Enhancing quality of life can encompass improving education, developing the arts, stimulating local business creation, or improving the physical amenities of an area…just to name a few. But one idea that has taken off across the globe is the creation of green space. In an effort to attract and retain residents and skilled workers, cities are using parks and open space to leverage investment into their local economies.
In the 1980s, Chattanooga, Tennessee suffered an economic recession due to the closing and relocation of factories…not to mention the area was wrought with air pollution from towering smoke stacks. Due to the increasing unemployment rates and the declining quality of life, residents were quickly moving elsewhere. As a result, the local government, businesses, and community groups came together to explore ways in which they could improve Chattanooga’s quality of life. They decided to purchase land for parks and open space, and, as a result, things began to turn around.
In their case study of Chattanooga, the Trust for Public Land found: “the environmentally progressive redevelopment of Chattanooga’s downtown riverfront [there is a 75-mile network of greenways and trails located along river] involved $356 million in public and private investment. In eight years between 1988 and 1996 the number of businesses and full-time jobs in the district more than doubled, and assessed property values went up over $11 million, an increase of 127.5 %. Over the same period, the annual combined city and county property tax revenues [in the downtown riverfront area] went up $592,000, an increase of 99%.”
Chattanooga’s success is one of many. People want to live in areas that are adorned with open space and that are visually appealing. Countless studies have shown that corporate CEOs and small company owners alike equate parks/open space (ie. quality of life) as the highest priority for choosing a new location for their business.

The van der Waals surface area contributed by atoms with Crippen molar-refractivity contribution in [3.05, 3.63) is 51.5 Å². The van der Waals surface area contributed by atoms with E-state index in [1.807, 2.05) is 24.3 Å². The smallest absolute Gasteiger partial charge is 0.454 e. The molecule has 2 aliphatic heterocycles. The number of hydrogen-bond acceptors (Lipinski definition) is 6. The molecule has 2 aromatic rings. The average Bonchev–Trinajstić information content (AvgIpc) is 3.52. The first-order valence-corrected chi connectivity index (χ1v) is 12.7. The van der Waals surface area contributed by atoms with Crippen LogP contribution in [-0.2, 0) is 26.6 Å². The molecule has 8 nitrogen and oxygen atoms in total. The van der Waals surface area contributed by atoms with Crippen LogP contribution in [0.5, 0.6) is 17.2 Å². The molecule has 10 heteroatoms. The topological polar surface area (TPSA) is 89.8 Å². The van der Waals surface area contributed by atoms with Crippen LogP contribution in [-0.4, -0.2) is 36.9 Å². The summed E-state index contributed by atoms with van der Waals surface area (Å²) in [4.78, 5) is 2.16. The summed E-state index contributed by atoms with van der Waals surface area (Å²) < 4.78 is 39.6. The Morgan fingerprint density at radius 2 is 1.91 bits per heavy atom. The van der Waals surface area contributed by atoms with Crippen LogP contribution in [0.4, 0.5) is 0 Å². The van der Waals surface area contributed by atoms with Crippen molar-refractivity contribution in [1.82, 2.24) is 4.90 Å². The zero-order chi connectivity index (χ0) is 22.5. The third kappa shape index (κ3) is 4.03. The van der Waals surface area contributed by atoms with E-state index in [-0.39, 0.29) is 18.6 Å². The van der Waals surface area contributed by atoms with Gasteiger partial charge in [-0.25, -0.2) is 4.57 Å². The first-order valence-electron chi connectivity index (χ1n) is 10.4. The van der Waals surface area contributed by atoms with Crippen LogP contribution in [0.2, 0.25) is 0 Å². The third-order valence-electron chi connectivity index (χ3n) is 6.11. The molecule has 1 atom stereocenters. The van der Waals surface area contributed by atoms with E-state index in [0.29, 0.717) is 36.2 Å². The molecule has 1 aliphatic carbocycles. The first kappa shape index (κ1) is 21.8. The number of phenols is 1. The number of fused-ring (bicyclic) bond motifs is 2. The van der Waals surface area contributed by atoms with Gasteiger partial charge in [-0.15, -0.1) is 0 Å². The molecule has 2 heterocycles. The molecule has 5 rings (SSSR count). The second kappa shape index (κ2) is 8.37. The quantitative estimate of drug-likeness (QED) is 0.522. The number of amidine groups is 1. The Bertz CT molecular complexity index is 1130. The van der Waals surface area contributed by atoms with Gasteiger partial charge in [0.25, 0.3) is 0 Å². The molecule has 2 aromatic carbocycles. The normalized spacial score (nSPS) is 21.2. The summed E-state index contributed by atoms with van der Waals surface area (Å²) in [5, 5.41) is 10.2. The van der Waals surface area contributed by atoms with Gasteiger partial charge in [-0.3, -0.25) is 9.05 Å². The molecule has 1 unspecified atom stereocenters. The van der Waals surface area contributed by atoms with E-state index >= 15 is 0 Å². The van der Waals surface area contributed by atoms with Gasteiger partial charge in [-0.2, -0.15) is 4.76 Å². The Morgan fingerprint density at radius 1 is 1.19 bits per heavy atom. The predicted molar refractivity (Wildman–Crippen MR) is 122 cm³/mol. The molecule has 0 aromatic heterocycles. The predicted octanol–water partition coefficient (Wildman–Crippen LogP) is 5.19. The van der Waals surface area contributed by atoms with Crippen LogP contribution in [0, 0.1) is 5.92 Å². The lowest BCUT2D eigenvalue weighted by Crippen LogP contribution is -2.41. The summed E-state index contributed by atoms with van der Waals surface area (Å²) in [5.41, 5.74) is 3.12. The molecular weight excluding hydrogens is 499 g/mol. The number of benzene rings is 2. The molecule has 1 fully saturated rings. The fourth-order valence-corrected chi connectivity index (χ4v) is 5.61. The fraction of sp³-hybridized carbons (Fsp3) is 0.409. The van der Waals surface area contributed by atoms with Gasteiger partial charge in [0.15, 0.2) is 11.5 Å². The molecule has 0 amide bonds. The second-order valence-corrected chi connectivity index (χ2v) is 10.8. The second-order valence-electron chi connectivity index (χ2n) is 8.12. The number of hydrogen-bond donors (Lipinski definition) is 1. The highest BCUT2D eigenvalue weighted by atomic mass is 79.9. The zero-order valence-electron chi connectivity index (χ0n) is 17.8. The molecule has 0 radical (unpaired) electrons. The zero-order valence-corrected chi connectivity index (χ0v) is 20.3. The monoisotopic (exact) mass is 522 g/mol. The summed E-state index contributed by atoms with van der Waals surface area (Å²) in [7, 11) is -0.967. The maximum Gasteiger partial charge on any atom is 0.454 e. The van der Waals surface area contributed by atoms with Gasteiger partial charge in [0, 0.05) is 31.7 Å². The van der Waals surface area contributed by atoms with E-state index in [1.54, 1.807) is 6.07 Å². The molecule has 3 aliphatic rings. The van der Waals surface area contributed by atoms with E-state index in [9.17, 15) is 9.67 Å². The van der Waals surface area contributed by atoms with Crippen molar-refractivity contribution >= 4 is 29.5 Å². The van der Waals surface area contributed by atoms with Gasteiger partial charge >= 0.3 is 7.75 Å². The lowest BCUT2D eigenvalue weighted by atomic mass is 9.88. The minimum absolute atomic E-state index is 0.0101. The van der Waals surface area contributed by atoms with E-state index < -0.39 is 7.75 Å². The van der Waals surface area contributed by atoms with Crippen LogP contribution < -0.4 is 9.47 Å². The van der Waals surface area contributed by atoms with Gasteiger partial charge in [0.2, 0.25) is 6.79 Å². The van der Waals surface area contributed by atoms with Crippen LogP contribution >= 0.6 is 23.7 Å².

The Cape Fear Future Quality of Life Team understands this rationale and is currently exploring/supporting efforts to create green space. Other efforts are also already underway: the newly sworn-in New Hanover County commissioners wasted no time, voting unanimously to purchase approximately 63 acres near Castle Hayne Park in an effort to create a multi-use park. In their list of prioritized initiatives, the Vision 2020 Committee has also endorsed ways in which we can create more waterfront parks and green corridors.
There are, however, other “green” projects that improve an area’s quality of life. While traveling in Europe this summer, I had the fortune of seeing multiple projects that were pioneering, creative, progressive, and downright sensible. There were few new large-scale development projects, but instead, revitalization and improvement efforts that enhanced the unique infrastructure already in place. For instance, the European Environmental Agency in Copenhagen launched their “Europe in Bloom” campaign which built on the concept of façade improvements- a brilliant idea. The project puts a twist on the traditional ideas of green space, gardens, and external building improvements. Several agencies came together in Copenhagen and designed a vertical garden, the first outdoor green façade in Denmark. It serves multiple purposes: acts as a home for animals, produces food, insulates buildings, absorbs urban noise, reduces dust (improving air quality), and improves the overall aesthetics of the area (see the link below for photographs and more detail).
The European Environmental Agency explains: “The EEA Living Façade wants to illustrate the significance of vertical gardens as urban green areas. These areas represent a backbone for human health, biodiversity and ecosystem services in cities. For most urban dwellers, the perception of "greenery" in or nearby their cities is an integral part of what constitutes the 'quality of life'.”
In closing, the acquisition of land and redevelopment projects like the aforementioned are not always feasible… in large part this is a result of the current economic state and reduced budgets. But it is important to remember that conservation and open space have overwhelmingly proved to have incredible return on investment. If we want to improve the quality of life in the Cape Fear Region we must formulate strategies that are sustainable and innovative, but that represent our regional brand and satisfy the community as a whole.